Vodafone Idea’s ‘minimum recharge plans’ starts to hurt

When Vodafone Idea and Bharti Airtel started cutting off the incoming call facility of low-spending customers around 4-5 months ago, the idea was to force these customers to stop using one of the SIM cards for incoming only.

The idea was that if customers are forced to recharge their legacy numbers once every month for at least Rs 35, they are more likely to shift their spending back to their legacy SIMs, and junk rival Reliance Jio’s services.

However, six months on, the experiment does not seems to be going quite according to plan, going by initial commentary from Vodafone Idea management.

In its latest quarterly update, the company attributed much of a 4.3% drop in its Apr-Jun revenue to the porting out (churn) of customers who had been ‘forcibly’ shifted to the so-called minimum recharge plans in the preceding Jan-Mar (Q4) period. The company also saw a 4.2% fall in its total subscriber base in the April-June period.

“..the customer base on ‘service validity vouchers’ is yet to stabilize on a regular recharge cycle,” Vodafone Idea said in its latest update. “As a result, revenue in the current quarter was impacted by the churn of customers who had recharged on service validity plans in Q4…

“Our subscriber base declined to 320.0 million from 334.1 million in Q4FY19 primarily due to customer churn following the introduction of ‘service validity vouchers’ in the prior quarters.”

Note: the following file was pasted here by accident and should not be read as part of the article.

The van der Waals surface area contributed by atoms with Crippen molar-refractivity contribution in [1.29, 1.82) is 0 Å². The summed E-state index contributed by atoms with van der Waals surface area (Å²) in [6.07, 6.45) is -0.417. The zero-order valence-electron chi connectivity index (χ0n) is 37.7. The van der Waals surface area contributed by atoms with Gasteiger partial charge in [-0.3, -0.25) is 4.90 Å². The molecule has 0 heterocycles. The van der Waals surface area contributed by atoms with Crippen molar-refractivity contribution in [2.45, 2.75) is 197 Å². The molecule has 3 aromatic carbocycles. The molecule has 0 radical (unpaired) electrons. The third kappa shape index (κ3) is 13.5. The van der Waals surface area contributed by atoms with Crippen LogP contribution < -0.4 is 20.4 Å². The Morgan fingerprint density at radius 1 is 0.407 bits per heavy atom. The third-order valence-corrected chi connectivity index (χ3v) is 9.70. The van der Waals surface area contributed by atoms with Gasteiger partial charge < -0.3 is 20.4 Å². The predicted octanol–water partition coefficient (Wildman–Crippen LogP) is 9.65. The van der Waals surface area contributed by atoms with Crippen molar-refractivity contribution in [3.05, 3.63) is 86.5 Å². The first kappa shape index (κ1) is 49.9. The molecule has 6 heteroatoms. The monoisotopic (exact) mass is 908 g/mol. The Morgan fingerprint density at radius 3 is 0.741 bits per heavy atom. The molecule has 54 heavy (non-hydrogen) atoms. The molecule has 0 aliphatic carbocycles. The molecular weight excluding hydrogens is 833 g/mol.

With this, the company has now lost around 102 million, or about a fourth, of its subscribers since it started cutting off incoming calls of those who failed to make monthly recharges.

“We have taken certain market initiatives to offer a better value proposition to low ARPU customers and to reduce low-end churn,” it added in its latest update.

In fact, since the introduction of the Rs 35 minimum voucher, both Vodafone Idea and Bharti Airtel had cut the minimum recharge to Rs 24 and Rs 23 respectively in January.


The latest comments also indicate that some of the reservations expressed by the company as it introduced the no-incoming policy may be coming true.

They also indicate that Street projections about Vodafone Idea’s ability to convert and retain these ‘low-end’ subscribers may have been too rosy.

In other words, customers may not be reacting to the company’s move as expected.

Instead of starting to make regular recharges every month, many may be simply ported out to Reliance Jio.

To its credit, the company management had three months ago noted that just because a customer recharged with Rs 35 in the first month or two, it did not mean that he or she will continue to do so every month.

“We have to wait and watch the behavior of these new customers because of the dynamic marketplace, and we are yet to see the behavior of the people who have taken Rs. 35 plan for the first month or two,” CEO Balesh Sharma said three months ago when asked what percentage of such forcibly converted customers chose to stay on.

At the same time, he had also projected that while some of Vodafone Idea’s customers would choose to leave the company, they would be partly compensated by an influx of customers from Bharti Airtel, which too had adopted a similar no-incoming-calls strategy.

“Given our market share, we would have gained in one of the two brands, but some of them could have chosen another service provider. Likewise, because simultaneously there was a change done by one of my competitors, there also I would have gained with the SIM cards consolidation on our network,” he had said.

However, this seems to have been an optimistic expectation, going by the continued loss of subscribers by both Bharti Airtel and Vodafone Idea, which suggests that far more customers are consolidating their usage on Reliance Jio than on these two networks combined.